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Complement deficiency in an arthritis animal model


Complement activation has previously been observed in conjunction with the development of rheumatoid arthritis and previous experiments have demonstrated that complement deficiency in animal models of arthritis can confer some degree of resistance to disease. In order to investigate the role of the early components of the complement cascade, the authors have investigated the effect of C3 and factor B (FB) deficiency in a collagen-induced mouse model of arthritis.

Significant findings

C3-deficient mice were almost completely resistant to the development of arthritis from a single immunization. However the incidence of disease increased after repeated immunization, although disease severity remained low. The severity of arthritis was reduced in FB-deficient animals compared to controls, however there was a 100% incidence of disease 23 days after repeated immunization. Histological analysis demonstrated that in contrast to control mice, the C3-deficient mice were protected from infiltration of inflammatory cells and joint destruction. FB-deficiency was only partially protective, as a slight thickening of the synovium was observed after repeated immunization. Although both C3- and FB-deficient mice had a reduced antibody response to primary immunization, with IgG1 and IgG2a being the predominant isotypes produced respectively, IgG levels were similar to control mice following repeated immunization.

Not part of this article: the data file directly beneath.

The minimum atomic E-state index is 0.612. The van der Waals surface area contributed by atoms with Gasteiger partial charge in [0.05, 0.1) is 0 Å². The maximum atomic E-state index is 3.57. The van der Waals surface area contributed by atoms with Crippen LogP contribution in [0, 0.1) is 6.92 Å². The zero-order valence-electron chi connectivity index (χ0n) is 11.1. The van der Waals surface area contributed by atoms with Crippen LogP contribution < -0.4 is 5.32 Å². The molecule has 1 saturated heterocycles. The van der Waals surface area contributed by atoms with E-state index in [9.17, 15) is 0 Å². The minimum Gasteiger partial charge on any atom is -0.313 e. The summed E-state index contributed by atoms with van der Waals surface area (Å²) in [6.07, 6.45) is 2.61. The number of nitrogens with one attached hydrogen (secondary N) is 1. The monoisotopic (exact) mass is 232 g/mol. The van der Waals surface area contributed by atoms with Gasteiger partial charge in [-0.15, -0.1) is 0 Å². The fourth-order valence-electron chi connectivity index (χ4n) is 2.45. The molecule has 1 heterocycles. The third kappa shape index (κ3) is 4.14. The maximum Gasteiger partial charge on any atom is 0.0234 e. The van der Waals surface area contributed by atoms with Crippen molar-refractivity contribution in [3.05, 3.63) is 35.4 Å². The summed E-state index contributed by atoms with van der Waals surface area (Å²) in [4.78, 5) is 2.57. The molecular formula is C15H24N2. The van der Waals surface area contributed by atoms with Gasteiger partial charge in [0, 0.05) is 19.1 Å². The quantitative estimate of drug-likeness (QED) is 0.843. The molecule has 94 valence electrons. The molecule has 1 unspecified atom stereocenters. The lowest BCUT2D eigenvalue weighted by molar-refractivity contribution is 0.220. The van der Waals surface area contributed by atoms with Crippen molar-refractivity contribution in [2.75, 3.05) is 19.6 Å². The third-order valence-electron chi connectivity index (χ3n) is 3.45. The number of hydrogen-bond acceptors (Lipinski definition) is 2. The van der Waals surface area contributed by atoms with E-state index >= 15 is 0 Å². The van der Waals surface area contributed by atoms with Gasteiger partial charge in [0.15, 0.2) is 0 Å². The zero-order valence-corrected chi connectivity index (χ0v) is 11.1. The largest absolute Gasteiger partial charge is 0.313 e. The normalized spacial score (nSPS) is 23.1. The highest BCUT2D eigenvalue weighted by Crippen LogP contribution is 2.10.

Components of the complement cascade are clearly important to the development of arthritis. Although both C3 and FB appear to play a role in mediating the inflammatory infiltration, joint destruction and a normal antibody response, the specific mechanisms by which this occurs have not been addressed. Due to the increased incidence and severity of disease in the complement-deficient animals with repeated immunization, the authors suggest that inhibition of complement might increase the threshold for the development of arthritis. These particular components of the complement cascade may therefore be of therapeutic interest in the early stages of arthritic disease, however the effect of inhibition of the complement cascade on established disease needs to be elucidated.


Collagen-induced model of arthritis, ELISA, histopathology, polymerase chain reaction (PCR), restriction fragment length polymorphism (RFLP) genotyping.


  1. Hietala MA, Jonsson I-M, Tarkowski A, Kleinau S, Pekna M: Complement deficiency ameliorates collagen-induced arthritis in mice. Journal of Immunolgy. 2002, 169: 454-459.

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Smythe, C. Complement deficiency in an arthritis animal model. Arthritis Res Ther 4, 77400 (2002).

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